Quote:
what is the effect on the phase
If it gives you better response, then use it.
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Old 28th February 2020, 12:45 PM   #16
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Thank you so much AllenB,

I realise I missunderstood the Dickason book about it. the shematic is not so clear and I understood. I thought it was the lowest frequency till the shortcut that tilted up... and it's quite the oppositt... Great step up for my understanding

I thought it was a bobsleigh curve and it's a launching ramp instead

I didn't give you the values for two reasons : my original question was about to understand the concept for any crossover and refering to the crossover I study I haven't the inductances values nore the exact capacitances. I just see it is in the midle of a LR4 cause there are 2 shunted inductances.


Ok for the phase, curve is more important first, so forgett the phase if you need to correct the curve.

So the idea to choose the capacitance as a starting frequency (first order serie cap) is good but the curve will tilt up towards the highest frequency. the higher the Z of the resistor the stiffer the launching ramp and I assume the spl bump at the end is the independance curve at the frequency level + the Z of the resistor ?
Am I right know ?

Sorry to have not a LCR to give you filter values for a proper more precise illustration, but I haven't a LCR yet...and frankly it doesn't matter for my understanding. I still have to build a diy box for that to use with a Arta or Rew to measure in real life and see the result in a real filter... one step at once

Thank you again AllenB, your help is much appreciated. I wanted first to understand the mechanism of this serie R//C. So the behavior is near a L-pad ... sort of.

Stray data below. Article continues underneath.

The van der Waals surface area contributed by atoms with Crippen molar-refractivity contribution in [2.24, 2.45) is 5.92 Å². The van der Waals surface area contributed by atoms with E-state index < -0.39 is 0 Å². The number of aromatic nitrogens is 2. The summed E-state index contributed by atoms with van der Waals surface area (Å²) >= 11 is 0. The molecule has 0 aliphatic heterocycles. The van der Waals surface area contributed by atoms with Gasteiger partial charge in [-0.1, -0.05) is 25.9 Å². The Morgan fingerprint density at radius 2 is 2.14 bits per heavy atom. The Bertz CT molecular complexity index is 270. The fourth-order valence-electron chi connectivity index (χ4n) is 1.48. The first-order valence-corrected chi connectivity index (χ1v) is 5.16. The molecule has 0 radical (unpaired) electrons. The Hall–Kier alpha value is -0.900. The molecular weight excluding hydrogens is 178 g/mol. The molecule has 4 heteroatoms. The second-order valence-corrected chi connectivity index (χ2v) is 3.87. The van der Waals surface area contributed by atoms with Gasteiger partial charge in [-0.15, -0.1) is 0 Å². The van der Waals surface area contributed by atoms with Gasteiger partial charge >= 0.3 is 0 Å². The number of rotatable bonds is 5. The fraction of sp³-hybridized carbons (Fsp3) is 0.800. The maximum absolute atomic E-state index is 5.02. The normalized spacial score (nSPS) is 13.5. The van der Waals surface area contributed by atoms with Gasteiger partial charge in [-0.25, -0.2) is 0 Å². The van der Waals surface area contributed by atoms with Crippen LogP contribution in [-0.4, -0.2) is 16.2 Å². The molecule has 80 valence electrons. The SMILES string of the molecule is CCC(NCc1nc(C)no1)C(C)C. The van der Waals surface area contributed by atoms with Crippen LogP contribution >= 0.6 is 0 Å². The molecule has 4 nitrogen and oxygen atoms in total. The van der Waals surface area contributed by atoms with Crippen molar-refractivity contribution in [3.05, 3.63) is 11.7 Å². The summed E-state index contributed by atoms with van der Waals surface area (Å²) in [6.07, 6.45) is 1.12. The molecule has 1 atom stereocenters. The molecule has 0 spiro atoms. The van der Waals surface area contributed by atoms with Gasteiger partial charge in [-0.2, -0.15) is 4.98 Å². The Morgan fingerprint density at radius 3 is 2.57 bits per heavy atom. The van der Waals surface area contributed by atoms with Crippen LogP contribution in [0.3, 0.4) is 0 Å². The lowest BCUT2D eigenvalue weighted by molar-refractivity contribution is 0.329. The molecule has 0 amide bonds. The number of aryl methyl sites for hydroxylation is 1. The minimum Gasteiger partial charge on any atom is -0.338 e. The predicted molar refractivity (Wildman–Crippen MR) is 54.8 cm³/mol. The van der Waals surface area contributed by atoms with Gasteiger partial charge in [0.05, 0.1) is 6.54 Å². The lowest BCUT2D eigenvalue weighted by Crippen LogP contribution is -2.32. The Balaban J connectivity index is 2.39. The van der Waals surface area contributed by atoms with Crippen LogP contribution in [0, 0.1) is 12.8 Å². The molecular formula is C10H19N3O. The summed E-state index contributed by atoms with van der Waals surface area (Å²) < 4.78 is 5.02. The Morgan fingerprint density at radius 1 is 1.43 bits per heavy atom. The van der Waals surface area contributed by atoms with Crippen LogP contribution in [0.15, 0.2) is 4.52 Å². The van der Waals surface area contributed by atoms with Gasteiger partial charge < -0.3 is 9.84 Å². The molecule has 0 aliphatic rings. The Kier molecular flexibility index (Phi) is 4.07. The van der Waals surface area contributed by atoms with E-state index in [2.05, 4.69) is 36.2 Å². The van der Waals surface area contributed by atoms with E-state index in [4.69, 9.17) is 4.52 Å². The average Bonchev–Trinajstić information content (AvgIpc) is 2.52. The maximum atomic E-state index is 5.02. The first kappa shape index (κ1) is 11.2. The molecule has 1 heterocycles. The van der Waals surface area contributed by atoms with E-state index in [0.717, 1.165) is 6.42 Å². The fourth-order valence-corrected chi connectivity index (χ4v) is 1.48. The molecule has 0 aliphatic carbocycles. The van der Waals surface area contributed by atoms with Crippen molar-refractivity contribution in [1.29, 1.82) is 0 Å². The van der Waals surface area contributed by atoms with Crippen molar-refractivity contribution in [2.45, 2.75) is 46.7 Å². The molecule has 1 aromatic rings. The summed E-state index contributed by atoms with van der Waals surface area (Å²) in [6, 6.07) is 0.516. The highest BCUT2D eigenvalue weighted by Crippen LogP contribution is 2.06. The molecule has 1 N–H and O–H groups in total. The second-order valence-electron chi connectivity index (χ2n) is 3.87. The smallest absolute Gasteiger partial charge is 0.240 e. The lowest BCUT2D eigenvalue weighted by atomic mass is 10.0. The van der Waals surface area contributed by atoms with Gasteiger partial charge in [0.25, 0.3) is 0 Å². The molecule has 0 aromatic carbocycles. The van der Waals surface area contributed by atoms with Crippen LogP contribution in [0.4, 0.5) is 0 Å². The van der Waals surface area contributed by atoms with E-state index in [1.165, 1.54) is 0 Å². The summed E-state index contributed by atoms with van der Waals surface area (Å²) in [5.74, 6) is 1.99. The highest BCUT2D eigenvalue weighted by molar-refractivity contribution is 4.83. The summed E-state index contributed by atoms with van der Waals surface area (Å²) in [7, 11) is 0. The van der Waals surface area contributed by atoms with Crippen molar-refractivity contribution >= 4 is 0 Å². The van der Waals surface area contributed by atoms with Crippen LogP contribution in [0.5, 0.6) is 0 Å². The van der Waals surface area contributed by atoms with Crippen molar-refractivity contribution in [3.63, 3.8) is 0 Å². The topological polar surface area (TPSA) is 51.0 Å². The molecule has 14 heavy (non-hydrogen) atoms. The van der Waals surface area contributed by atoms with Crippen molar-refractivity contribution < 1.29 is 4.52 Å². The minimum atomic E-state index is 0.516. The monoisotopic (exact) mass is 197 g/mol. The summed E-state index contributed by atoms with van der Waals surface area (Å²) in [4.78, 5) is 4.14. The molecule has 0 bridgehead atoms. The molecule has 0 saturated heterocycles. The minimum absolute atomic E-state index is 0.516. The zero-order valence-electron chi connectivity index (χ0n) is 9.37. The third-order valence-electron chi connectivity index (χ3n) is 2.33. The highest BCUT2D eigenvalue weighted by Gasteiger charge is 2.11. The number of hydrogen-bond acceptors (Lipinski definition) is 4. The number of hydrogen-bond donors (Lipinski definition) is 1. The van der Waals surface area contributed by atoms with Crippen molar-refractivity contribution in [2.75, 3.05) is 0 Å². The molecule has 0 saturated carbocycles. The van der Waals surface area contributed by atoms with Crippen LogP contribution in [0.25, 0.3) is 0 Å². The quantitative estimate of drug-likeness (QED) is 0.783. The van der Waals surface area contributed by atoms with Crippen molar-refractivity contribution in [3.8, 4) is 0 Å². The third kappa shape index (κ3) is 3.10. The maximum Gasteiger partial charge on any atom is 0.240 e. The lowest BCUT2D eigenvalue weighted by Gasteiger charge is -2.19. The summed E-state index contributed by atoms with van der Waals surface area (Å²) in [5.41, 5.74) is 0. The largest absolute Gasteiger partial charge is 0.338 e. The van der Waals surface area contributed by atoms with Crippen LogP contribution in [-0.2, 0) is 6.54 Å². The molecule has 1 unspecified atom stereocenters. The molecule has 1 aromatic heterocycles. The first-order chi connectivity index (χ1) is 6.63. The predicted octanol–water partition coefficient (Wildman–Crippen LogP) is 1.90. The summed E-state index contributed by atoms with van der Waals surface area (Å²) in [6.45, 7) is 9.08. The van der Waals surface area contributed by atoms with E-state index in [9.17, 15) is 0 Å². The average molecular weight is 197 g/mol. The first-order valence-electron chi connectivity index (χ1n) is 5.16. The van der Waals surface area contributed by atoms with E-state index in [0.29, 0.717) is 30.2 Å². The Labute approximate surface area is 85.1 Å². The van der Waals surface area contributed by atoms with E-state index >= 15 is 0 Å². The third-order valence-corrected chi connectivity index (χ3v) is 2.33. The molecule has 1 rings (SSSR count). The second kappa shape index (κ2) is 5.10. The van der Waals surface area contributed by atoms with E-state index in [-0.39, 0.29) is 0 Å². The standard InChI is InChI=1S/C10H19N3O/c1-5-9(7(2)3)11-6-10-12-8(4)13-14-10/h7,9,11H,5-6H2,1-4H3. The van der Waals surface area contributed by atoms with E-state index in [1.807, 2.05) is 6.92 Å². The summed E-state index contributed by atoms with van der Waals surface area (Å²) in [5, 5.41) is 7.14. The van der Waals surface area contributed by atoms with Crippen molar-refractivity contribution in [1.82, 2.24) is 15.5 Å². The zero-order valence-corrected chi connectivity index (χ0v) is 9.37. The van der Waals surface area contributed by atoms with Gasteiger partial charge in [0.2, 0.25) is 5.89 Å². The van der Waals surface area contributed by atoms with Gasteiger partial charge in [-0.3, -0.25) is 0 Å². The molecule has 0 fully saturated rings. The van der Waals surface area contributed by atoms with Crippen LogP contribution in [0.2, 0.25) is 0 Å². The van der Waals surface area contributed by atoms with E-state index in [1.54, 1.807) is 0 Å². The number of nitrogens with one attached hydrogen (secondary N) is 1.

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Old 28th February 2020, 08:36 PM   #17
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AllenB, I have a doubt at reading my old edition of the Dickason coocking book,


Does it tilt down the spl just after the short instead, so at the beginning jut after the frequency given by the cap without tilting up the high end ? That's the picture on the book that introduce a doubt ?!
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Old 28th February 2020, 11:30 PM   #18
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frequency amplitude R//C serie correction
Your understanding is much better.
Quote:
Originally Posted by diyiggy View Post
Does it tilt down the spl just after the short instead, so at the beginning jut after the frequency given by the cap without tilting up the high end ? That's the picture on the book that introduce a doubt ?!
There are inductors, and the driver impedance is not simple. Anything is possible.
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Old 29th February 2020, 07:10 AM   #19
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The problem with loudspeaker cookbooks is that they were never meant to teach you how to design loudspeakers.
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Old 29th February 2020, 11:26 AM   #20
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Hum...indeed... that's why I ask! in his book Dickason said one is in the dark with these corection circuits.... and must go with trial and error...so one have to understand the inductors in shunt play a role...in the RL4 indeed there is a shunted coil after the serie R//C... so a part of the current is gojng througj the coil and the tweeter in the same time....hoping the formulas in the soft are working well for such circuits...

Thank you gentlemen